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Just bought it with 45K miles on it. After putting 2K miles on it, something is growling in the turns. Anyone figured this one out before? :baffled:
 

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Had the same question when I got our 1500.

The tires make a lot of noise when leaned over. If you ride a lot of twisties the noise subsides some. I think a lot of staightline riding wears the center of the tire a bit more.

Might also be the fact that a Goldwing is so much quiter, and no chain noise, that you can hear more tire noise?
 

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Most likely it is the tires.My tires on my 1800 due it when they start to wear down. Especially the rear when it starts to wear flat in the middle. You will swear it is coming from the front but it is the rear. I had 10,000 miles on my tires and replaced the rear as the front was still good and the noise went away.
 

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I don't know about the 1800 but since I put the E3 bias tire on my 1200 it sure growls and screams if I just lean on the slightest turn.
It feels rock solid in the turn so I don't get too annoyed with it.
 

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If your tires are cupped, like mine, you"ll sure hear a growl.
 

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Bet it's got bridgestones on it HUH.
 

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Buzzing, humming or other noises like singing in curves is a solid indication of cupped tires. All bike tires cup, heavy bikes do it sooner.
 

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I had a loose brake pad that would rub on the rotor. It made some nasty sounds too. Lil spring clip rusted out (Harley) new brakes for me & the noise is gone.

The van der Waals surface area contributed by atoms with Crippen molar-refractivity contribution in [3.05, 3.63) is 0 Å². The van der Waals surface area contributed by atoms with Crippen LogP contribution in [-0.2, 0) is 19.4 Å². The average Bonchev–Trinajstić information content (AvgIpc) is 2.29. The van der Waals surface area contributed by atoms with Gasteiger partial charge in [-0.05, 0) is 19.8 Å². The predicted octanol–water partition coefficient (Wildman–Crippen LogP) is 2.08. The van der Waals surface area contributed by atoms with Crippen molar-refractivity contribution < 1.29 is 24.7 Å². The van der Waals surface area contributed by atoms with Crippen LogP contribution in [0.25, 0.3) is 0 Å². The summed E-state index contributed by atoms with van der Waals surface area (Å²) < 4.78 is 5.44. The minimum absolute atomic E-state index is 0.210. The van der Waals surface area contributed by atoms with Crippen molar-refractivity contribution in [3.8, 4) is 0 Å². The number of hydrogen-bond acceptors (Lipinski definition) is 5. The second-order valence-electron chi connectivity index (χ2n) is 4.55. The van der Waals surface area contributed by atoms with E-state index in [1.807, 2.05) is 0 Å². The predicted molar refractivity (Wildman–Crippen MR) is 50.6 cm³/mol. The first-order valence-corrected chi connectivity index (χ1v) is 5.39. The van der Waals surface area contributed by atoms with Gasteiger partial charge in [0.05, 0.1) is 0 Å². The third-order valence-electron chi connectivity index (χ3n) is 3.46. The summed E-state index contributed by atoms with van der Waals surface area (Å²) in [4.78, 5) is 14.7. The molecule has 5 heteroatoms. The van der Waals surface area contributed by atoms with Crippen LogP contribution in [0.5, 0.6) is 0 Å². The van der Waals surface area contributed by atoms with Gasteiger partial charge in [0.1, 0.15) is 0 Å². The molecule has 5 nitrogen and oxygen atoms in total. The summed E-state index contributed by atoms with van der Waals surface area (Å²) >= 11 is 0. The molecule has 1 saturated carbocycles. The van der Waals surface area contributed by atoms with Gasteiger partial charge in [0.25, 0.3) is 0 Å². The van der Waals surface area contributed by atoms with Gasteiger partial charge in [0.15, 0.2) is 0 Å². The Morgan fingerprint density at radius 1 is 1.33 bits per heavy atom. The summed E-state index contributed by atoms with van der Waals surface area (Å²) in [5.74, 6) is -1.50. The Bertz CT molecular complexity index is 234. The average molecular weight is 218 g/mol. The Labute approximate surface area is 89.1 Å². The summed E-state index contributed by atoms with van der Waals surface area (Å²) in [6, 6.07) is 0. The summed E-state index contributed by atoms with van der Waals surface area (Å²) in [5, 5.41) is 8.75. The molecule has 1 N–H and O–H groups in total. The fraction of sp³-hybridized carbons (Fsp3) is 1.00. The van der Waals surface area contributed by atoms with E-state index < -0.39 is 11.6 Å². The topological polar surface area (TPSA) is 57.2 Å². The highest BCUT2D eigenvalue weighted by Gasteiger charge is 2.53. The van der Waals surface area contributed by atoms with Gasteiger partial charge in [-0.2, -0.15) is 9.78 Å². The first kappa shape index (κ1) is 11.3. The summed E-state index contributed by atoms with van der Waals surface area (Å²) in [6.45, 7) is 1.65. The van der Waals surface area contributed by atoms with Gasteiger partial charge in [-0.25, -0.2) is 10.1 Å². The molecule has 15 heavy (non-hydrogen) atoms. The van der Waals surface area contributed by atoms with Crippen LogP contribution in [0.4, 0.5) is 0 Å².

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I agree with the cupped tires too.

I was worried about mine as it seemed to only make the sound in left turns.

But after playing around in parking lots I find I lean over left much more or steeply than I do to the right.

I think it's mental. Or my brain knowing that with the right foot on the brake I am still in some sort of control. Where leaning left I know in my mind I can stab my left foot down if I need too. I just feel more secure in leaning deeper left.

So the sound I was hearing was only when I leaned left.

I checked everything. Bearings, Free Play, Rubbing, Gear Oil.

The sound went away for ever when I put the new Michelin Pilots on last year.

Just my 2 cents,

Mohawk
 

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Up in the mountains on veterans day, my bike loved to growl, coming around those sharp twisty roads and drop it into third gear and crack the throttle. It loves to growl. I love this 1800, more and more, hopefully I have enough sense to meld my experience with my enthusiasm. Yep my bike loves to growl. :) Kit
 

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[align=left]Just watch out your bike doesn't bite ya, Kit! :goofygrin:


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I put some Dunlop E IIIs on my bike. Front tire is great, no complaints there, but the rear started to 'growl' after2k when it is leaned anywhere off centre. Kind of annoying. :(



Dusty

[/align]